A: Every October, BMC hosts The Massachusetts Silent Witness Exhibits which commemorates lives lost to domestic violence homicide in the previous year, raises awareness and recommits all of us to ending this epidemic. This display usually takes place in one of the three major BMC lobbies with life-size silhouettes that represent the many that were killed, including information about the circumstances surrounding their death.
Everyone can be proactive and play a role by learning more about the issue, how they can support survivors, and how we all must work to change the culture that allows domestic violence to continue.
Q: What do you like the most about working at BMC?
A: I was born at BMC when BMC was “Boston City Hospital.” Growing up in Boston my whole life and being able to work at the place I also receive my care, seemed fitting since I was familiar with the setting and population.
As far as the work I do, I work with a great group of people that allow me to feel good about coming into work every day, doing work that some would deem challenging but is very fulfilling.
Q: What do you do for fun outside of work?
A: I am involved in non-profit and community initiatives outside of work with my husband. I also have a six-month old son, so he keeps me very busy outside of work!
To contact or learn more about the Domestic Violence Program, call 4-5457 or visit their intranet site.
The most important thing Jim Conway says he learned in his half century of working in health care administration is how to use creative tension to improve quality and safety in a hospital. Creative tension comes from clearly seeing where you want to be – your vision – but being honest about your current reality. To resolve the tension, you can either raise your reality to your vision or lower your vision to your reality. This, says Conway, is where leadership starts.
Conway, a former executive at Dana Farber and current trustee of Lahey Health System, shared this lesson, along with many others, during the 13th Annual Raphael Miara Patient Safety Symposium, an ongoing commitment by Boston Medical Center to confront mistakes and learn from them, so something good can come of them.
But leadership that arises out of creative tension is not the only ingredient necessary to improve quality and patient safety. Throughout his talk, Conway highlighted many other components, including a relentless vigilance to safety, risk, error, near-misses, and harm.
“We need systems to support safe practice,” said Conway. “Health care is too complex to expect everyone to be perfect 100 percent of the time. We shouldn’t hold people accountable unless we clearly set expectations and position people for success in meeting those expectations. We also need to help people understand how what they do contributes to our overall goals.”
By setting clear expectations, prioritizing patient and family-centered care, and recognizing our power and responsibility to prevent errors from happening again, everyone throughout an organization can be a leader in quality and patient safety improvement.
Following the Miara lecture, Kate Walsh, president and CEO, and James Moses, MD, vice president of quality and safety chief quality officer, presented quality and patient safety awards and patient safety grants to the following projects:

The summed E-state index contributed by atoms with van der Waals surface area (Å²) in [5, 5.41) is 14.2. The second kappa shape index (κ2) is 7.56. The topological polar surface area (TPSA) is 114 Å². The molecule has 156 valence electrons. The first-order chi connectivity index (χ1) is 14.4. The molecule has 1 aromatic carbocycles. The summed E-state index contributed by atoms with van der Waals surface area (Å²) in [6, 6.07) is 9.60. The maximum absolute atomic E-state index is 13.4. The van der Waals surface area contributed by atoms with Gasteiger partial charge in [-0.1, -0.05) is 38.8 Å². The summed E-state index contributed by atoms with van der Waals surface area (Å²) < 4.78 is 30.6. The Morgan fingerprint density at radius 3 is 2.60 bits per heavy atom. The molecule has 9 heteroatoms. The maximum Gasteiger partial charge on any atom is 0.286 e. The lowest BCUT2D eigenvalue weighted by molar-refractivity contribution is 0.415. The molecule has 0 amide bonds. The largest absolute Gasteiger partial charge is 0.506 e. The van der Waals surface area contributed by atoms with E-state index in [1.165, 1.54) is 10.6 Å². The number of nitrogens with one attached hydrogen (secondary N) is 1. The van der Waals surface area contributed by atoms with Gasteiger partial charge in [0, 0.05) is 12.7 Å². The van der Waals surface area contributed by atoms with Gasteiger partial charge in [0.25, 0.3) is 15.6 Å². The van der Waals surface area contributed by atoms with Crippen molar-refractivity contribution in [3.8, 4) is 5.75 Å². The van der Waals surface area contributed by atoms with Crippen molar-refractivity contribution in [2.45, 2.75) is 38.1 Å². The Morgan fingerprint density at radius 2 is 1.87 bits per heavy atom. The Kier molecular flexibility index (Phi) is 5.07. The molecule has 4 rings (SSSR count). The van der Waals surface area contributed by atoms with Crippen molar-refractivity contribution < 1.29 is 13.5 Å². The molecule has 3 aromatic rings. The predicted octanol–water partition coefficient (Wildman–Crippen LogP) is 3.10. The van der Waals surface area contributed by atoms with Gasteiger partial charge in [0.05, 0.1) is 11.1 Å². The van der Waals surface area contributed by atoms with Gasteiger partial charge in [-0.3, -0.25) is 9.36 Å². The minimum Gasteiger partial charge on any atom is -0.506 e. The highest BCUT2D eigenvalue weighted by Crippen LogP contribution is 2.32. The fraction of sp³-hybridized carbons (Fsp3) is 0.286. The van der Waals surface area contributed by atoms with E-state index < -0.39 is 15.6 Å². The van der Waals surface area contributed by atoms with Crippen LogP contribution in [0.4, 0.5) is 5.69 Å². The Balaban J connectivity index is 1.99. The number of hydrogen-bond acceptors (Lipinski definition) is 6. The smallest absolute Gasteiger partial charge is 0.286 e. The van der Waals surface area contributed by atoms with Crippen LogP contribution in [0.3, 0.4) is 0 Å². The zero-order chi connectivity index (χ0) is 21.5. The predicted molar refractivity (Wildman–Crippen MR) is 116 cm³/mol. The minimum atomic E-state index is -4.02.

Quality Improvement Award
- The Sodium Nitroprusside Price Hike: A Two Year Interprofessional, Collaborative, Improvement Effort to Provide Cost-Effective Intensive Blood Pressure Lowering Therapy to Adult Surgical ICU Patients
- Time to Antibiotic Administration in the Pediatric Emergency Department
- Enhanced Recovery After Surgery: Implementation and Outcomes in Gynecologic Surgery
- Enhanced Recovery After Surgery: Standardizing Anesthesia and Surgical Practice
- Novel Implementation of an Early Warning System: An Update on Outcomes Achieves
- Standardized, Patient-specific Opioid Prescribing after Inpatient Orthopedic Surgery
Patient Safety Award
- Reducing Delays to Antiretroviral (ARV) Receipt in Children Prescribed Post-Exposure Prophylaxis (PEP) for HIV: Meds-in-Hand and a Multidisciplinary Team Approach
- Smart Nursing Assignment Program (SNAP)
- Feasibility and Acceptability of a Mindfulness Based Smoking Cessation Program for Cancer Patients
Patient Safety Grants:
- The FY18 patient safety grants recipients were also announced at the reception. BMC and the BMC Insurance Program sponsors these grants for projects that are designed to improve patient safety and simultaneously reduce liability exposure.
- Bar Code Scanning and Tracking for Implantables in Cardiac Cath. Lab, Electrophysiology & Interventional Radiology: Nancy Giacomozzi, RN-BC, Med, CNOR; Sean O’Meara CST
- Limb Alert Bands: Katherine Scanlon, RN
- Improving Safety Outcomes in the Dementia Population at Boston Medical Center (BMC) with Wander Guard Monitoring: Nicole Lincoln, MS, APPN-BC, CCRN; Tatiana Lucien BSN, RN; Ann Carey MSN, RN
- Implementation of a Progressive Mobility Protocol for Critical Care: Nicole Lincoln, MS, APPN-BC, CCRN; Allison Kaelblein, RN
- Improving Emergency Department Admission Medication Reconciliation Workflow Efficiency: Natalija Farrell
- Creation of Standardized Multilingual Discharge Instructions for Surgical Patients: Stephanie Talutis MD, MPH; Pamela Rosenkranz, RN, BSN, Med; David McAneny, MD, FACS
- “Having the Discussion” Multidisciplinary Advance Care Planning (ACP) in the High Fidelity Simulation Lab: Nicole Lincoln, MS, APPN-BC, CCRN; Pamela Corey, RN; Katherine Christopher, RN; Alexandra Dobie, SW
- Improving Communication and Evaluation of Incidental Adrenal Findings: Frederick Thurston Drake, MD, MPH